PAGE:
Investigating North Korea's Netblock – Part 1: Hosts

Early last year, I performed a few scans of North Korea’s netblock with the goal of just finding out a bit more information about their internet infrastructure. This is the first in a series of three posts, all of which will be tagged as dprknet once they have been posted over the next couple of days.

This was originally posted on my blog on 01/02/11

North Korea is a highly secretive dictatorship which keeps itself largely secluded from the rest of the world. I’ll save the details on its human rights abuses for another post as this one is focusing on their presence on the internet (or lack thereof).

Very few people have access to the internet in North Korea, however it does have an allocated netblock:

# ISO Code: KP
# Total Networks: 1
# Total Subnets:  1,024

Out of curiosity, I decided to probe the hosts in their netblock.

A quick syn scan using nmap -v -sn showed that 11 hosts were online:

I wonder what’s running on them? Let’s do another scan, this time attempting to identify services running on them by using nmap -v -Pn -sV -O -iL nk_online:

    • Nothing of note, nmap suggests possibly Cisco PIX firewall.
    • Ports 80 and 443
      • RHEL (5?) Apache test page displayed.
      • 404 to get the server info line: Apache/2.2.3 (Red Hat) Server at Port 443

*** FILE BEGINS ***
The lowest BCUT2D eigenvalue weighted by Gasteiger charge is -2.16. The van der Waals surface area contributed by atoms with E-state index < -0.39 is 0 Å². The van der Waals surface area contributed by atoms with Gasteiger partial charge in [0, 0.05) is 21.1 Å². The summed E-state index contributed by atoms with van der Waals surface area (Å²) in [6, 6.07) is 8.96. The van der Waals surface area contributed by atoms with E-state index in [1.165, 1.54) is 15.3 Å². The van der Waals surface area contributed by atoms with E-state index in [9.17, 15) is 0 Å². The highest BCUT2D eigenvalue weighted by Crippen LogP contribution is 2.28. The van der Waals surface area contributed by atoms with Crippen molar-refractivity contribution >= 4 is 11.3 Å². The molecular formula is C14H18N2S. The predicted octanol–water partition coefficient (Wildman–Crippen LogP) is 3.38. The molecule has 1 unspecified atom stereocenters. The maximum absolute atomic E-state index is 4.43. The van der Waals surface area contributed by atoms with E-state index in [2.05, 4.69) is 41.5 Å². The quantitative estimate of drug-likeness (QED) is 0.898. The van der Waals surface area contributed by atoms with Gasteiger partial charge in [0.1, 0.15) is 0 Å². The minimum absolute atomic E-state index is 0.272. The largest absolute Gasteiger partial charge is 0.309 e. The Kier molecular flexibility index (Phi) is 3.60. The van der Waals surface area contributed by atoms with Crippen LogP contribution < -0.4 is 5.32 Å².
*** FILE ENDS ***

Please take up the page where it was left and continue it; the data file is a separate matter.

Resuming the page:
• Also tried, which points to – But that server appears to be down at time of writing.
    • Ports 80, 110, 443 and 8080
      • 80 and 443 are Apache, apparently running the site normally at ( points to, an IP belonging to a German company).
      • Server info for 80 and 443: Apache httpd 2.2.10 ((Unix) mod_ssl/2.2.10 OpenSSL/0.9.8g PHP/5.2.8)
      • 110 is possibly POP3.
      • 8080 appears to be an Icecast streaming server.
    • Nothing of note, nmap also suggests possibly another Cisco PIX firewall.
    • Nothing of note, no OS fingerprint suggestions from nmap.
    • Nothing of note, no OS fingerprint suggestions from nmap.
    • Nothing of note, nmap suggests possibly Cisco IOS – Switch?
    • Nothing of note, no OS fingerprint suggestions from nmap.
    • Port 23 (telnet!)
      • Appears to be running Cisco IOS.
      • Connecting using telnet gives this output:
Cisco Router and Security Device Manager (SDM) is installed on this device.
This feature requires the one-time use of the username "cisco" with the password "cisco". The default username and password have a privilege level of 15.

Please change these publicly known initial credentials using SDM or the IOS CLI.

Here are the Cisco IOS commands.

username   privilege 15 secret 0
no username cisco

Replace  and  with the username and password you want to use.

For more information about SDM please follow the instructions in the QUICK START

GUIDE for your router or go to

User Access Verification

    • Nothing of note, no OS fingerprint suggestions from nmap.
    • Nothing of note, no OS fingerprint suggestions from nmap.
Some interesting stuff there, particularly the websites and the open telnet port. I’ve noticed that I don’t get consistent results as to which hosts are up or not, but I’ll keep trying to see what else I get. Additionally, a lot of ports are appearing as filtered – But I suspect that’s more of an issue with the network between myself and the target netblock rather than anything else.

– Phasma

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